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African Journal of Reproductive Health
Women's Health and Action Research Centre
ISSN: 1118-4841
Vol. 13, Num. 4, 2009, pp. 147-150

African Journal of Reproductive Health, Vol. 13, No. 3, Dec, 2009, pp. 147-150


Uncommon Cause of Acute Pelvic Pain: Isolated Torsion of Hydrosalpinx

La cause peu fréquente de la douleur pelvienne aiguë : la torsion de l’hydrosalpinx isolée.

Ait Benkaddour Y1*, Bennani R1, Aboulfalah A1 and Abbassi H1

Department of Obstetrics and gynecology, University Hospital of Marrakesh, Cadi Ayyad University, Marrakesh, Morrocco.
*For correspondence: BP 20171, Marrakesh Allal Fassi, 40090 Marrakesh, Morrocco. Tel: +212661166232 E-mail:

Code Number: rh09055


Isolated torsion of hydrosalpinx is a rare cause of acute pelvic pain. Pre-operative diagnosis is very difficult because of non specific clinical presentation. Definitive diagnosis is always made at surgical exploration performed for suspected adnexal torsion and salpingectomy is performed in the majority of cases. A 34-year-old woman was admitted for acute pelvic pain with nausea and vomiting. Vaginal examination revealed a right adnexal tender mass and ultrasound revealed a well circumscribed right adnexal cystic mass. Surgical exploration has revealed torsion of a right hydrosalpinx and right salpingectomy was performed. Differential diagnosis between adnexal and tubal torsion is very difficult, however both should be managed by rapid surgical exploration which an allow precocious diagnosis and conservative treatment (Afr J Reprod Health 2009; 13[4]:147-150).


La torsion de l’hydrosalpinx isolée est un cause rare de la douleur pelvienne aiguë. Le diagnostic préchirurgical est très difficile à cause d’une absence d’une présentation clinique spécifique. On fait un diagnostic définitif pendant l’exploration chirurgicale pratiquée pour détecter une torsion annexielle et pour la majorité des cas c’est la salpingectomie qui est pratiquée. Une femme âgée de 34 ans a été admise à l’hôpital à cause d’une douleur pelvienne aiguë accompagnée de la nausée et du vomissement. Un examen vaginal a révèle une masse sensible d’annexiel droit et l’ultrason a révélé une masse Kystique de l’annexiel droit bien circonscrite. Une exploration chirurgicale a révèle une torsion de l’hydrosalpinx droit et nous avons pratiqué la salpingectonie. Le diagnostic différentiel entre l’annexiel et la torsion tubaire est très difficile, néanmoins il faut traiter les deux à travers l’exploration chirurgicale rapide qui peut permettre un diagnostic précoce et un traitement conservateur (Afr J Reprod Health 2009; 13[4]:147-150).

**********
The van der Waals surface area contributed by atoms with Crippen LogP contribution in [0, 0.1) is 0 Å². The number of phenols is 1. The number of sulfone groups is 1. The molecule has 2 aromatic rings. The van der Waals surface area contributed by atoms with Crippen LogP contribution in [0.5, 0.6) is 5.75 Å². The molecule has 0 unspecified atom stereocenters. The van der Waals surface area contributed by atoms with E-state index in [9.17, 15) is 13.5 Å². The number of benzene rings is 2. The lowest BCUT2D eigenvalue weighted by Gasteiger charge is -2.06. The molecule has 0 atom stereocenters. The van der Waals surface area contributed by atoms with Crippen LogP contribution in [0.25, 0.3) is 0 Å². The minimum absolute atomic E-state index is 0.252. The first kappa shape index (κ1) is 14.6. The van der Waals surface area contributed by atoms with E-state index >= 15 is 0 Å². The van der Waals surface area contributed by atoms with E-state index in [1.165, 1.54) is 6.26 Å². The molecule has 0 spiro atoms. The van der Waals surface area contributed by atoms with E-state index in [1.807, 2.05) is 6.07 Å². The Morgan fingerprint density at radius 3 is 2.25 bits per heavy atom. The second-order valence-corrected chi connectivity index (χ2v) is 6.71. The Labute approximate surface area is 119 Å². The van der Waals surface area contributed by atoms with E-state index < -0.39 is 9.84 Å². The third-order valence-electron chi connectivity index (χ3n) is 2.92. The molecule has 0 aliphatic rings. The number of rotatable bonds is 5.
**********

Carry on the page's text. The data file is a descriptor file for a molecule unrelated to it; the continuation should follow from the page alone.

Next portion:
KEYWORDS: Tubal torsion, Hydrosalpinx, acute pelvic pain, ultrasonography, surgery.


Torsion of the Fallopian tube is a rare cause of acute pelvic pain which has never been diagnosed pre-operatively. Its incidence is estimated at one in 1, 500,0001 . Clinical presentation is non specific and the diagnosis is usually made at surgical exploration by laparoscopy or laparotomy. Being aware of this complication can help clinicians to suspect it pre-operatively and to make precocious diagnosis which can allow more conservative treatment.

Case Report

A 34-year-old, single, gravida 0, para 0, with history of sexually transmitted infection. She experienced 6 hours before her admission a severe pelvic pain with nausea and vomiting without vaginal discharge or bleeding. Her blood pressure measured 110/70 mmHg and her temperature was 36.8°C. Abdominal palpation revealed a tenderness of the right iliac fossa. Vaginal examination was very painful and revealed a right adnexal tender mass. Ultrasound revealed a well circumscribed right adnexal cystic mass measuring 82/ 45/ 38 mm without septations. The right ovary has not been identified and the left ovary was normal. White blood count was 9,200/ml; C reactive protein was negative. Ectopic pregnancy was eliminated by negative serum HCG. The patient was suspected to have a pelvic inflammatory disease or an adnexal torsion. She has been admitted and received IV antibiotics and analgesia. Two hours later, the patient had still pain and she was admitted to the operating room. The laparotomy revealed torsion of a right hysrosalpinx with hemorrhage and necrosis. Uterus and ovaries were normal. Right salpingectomy was performed. Postoperative course was uncomplicated and the patient was discharged at the 3rd day.